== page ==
buckeye language network
Buckeye Language Network Symposium 2023
Friday, March 31st, 2023, 9am – 12:45pm
Oxley Hall 103
9 – 9:15am Welcome
9:15 – 9:45am Invited Talk by Prerna Nadathur (OSU, Linguistics): Talking about causation: cause, make, and causal intentions
9:45 – 10:15am Invited Talk by Maike Rocker (OSU, Germanic Languages and Literatures): Morphosyntactic change on fast forward: observations from German contact varieties
Abstracts for the talks below
10:45 – 12:15 Graduate Student Poster Session
12:15 – 12:30-ish Break (Poster Judging)
12:30 – 12:45pm BLN News and Prizes awarded
Shuaichen Chang: Dr. Spider: A Diagnostic Evaluation Benchmark towards Text-to-SQL Robustness
Sara Court, Andrea Sims & Micha Elsner: Analogy in Contact: Modeling Maltese Plural Inflection
Courtney C. Jewell, Victoria Diedrichs, Rebecca Hunting Pompon & Stacy M. Harnish: Exploring Resilience and Naming Treatment Outcomes in People With Aphasia
Ellie Kaiser: Phonetics of Coda Liquids in Western Cuban Spanish
Holly C. Lind-Combs: Age-related differences in visual social attention: Results from a pilot study
Jory Ross & Cynthia G. Clopper: Limited attention shifts judgments in socioindexical perception
Jessica Timog, Victoria Diedrichs, David Osher & Stacy Harnish: Lesion-Symptom Mapping of Semantics and Phonology in People with Aphasia
Jinwei Ye: An Error Analysis of L2 Cantonese Learners’ Speech Production
Yuhong Zhu: Evaluating the lack of tones with computational tools: variable f0 realization of toneless moras in Suzhou Chinese
Talking about causation: cause, make, and causal intentions
Prerna Nadathur (joint work with Sven Lauer)
Natural languages typically have a range of expressions which describe causal relationships, such as the English periphrastic causatives in (1)-(4):
- Stravinsky causedthe audience to riot.
- Stravinsky madethe audience riot.
- Stravinsky letthe audience riot.
- Stravinsky gotthe audience to riot.
On classical analysis, these verbs uniformly refer to a single core causal dependence relation (e.g., CAUSE; Dowty 1979), which makes their interpretive variation–that is, the intuition that (1)-(4) appropriately describe different situations—difficult to explain.
I propose that natural languages causatives do not make reference to a single dependency type, but instead draw on an inventory of contrastive causal relationships. To illustrate this claim, I focus on cause and make: I point out several differences in their inferential profiles, and argue that these can be predicted if cause predicates a relation of causal necessity between cause and effect, while make asserts causal sufficiency. I formalize these notions as distinct structural configurations in a (language-independent) network model of causal relationships, and discuss how they interact with context-dependent considerations such as causal participants’ agency and/or intentions, explaining for instance the inference of coercion that arises from use of a make causative in cases where the stated effect describes a volitional action.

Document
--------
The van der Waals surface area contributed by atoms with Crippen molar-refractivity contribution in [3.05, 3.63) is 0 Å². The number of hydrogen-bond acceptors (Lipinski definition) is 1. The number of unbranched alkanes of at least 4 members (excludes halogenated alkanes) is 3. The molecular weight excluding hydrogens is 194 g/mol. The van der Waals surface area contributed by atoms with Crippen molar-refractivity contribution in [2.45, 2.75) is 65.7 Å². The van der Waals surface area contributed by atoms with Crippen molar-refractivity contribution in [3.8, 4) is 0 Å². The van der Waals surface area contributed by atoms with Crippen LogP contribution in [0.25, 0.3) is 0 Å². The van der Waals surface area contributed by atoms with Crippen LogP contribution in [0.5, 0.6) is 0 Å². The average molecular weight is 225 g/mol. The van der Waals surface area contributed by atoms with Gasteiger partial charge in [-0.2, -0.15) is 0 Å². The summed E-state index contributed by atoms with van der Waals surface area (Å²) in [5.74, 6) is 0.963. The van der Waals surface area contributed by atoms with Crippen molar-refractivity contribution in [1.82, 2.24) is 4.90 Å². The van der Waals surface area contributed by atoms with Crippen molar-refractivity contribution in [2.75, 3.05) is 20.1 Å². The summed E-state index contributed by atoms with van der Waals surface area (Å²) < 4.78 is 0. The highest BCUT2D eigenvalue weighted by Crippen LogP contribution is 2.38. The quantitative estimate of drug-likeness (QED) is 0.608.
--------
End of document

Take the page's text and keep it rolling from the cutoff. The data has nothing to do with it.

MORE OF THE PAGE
Morphosyntactic change on fast forward: observations from German contact varieties
The study of language variation and its potential influences on language change has been a fruitful field within linguistics, but has so far mostly focused on majority society languages with large speaker groups, such as English (Labov 1990). In this presentation, we will consider the language change processes of two minority Germanic languages in the USA, namely verb-third structures Iowa Low German (LG) and am-progressive usage in Pennsylvania Dutch (PD) as spoken in Ohio.
The community in Iowa was founded in the 1850s, and was originally diglossic: High German was used in media, church, and education, whereas Low German was used in spoken domains as the community language. With sociocultural changes in the early 20th century (new technology, urbanization), the community shifted first to English in the High German domains but retained Low German in the spoken sphere. However, by the 21st century, only a small group of speakers remains, who were born between 1928 and 1950. By analyzing spoken data, it was found that the use of canonical verb-second structures has been extended to allow for verb-third structures after sentence-initial adverbs (dann, mien moder was up ‘then my mother was awake’) (Rocker 2022). Interestingly, the use of these structures has increased considerably between 1998 and 2018, due to a rapid generational language change. Thus, while this form is not grammaticalized in the group, it provides evidence for how quickly uncanonical structures can spread within small communities.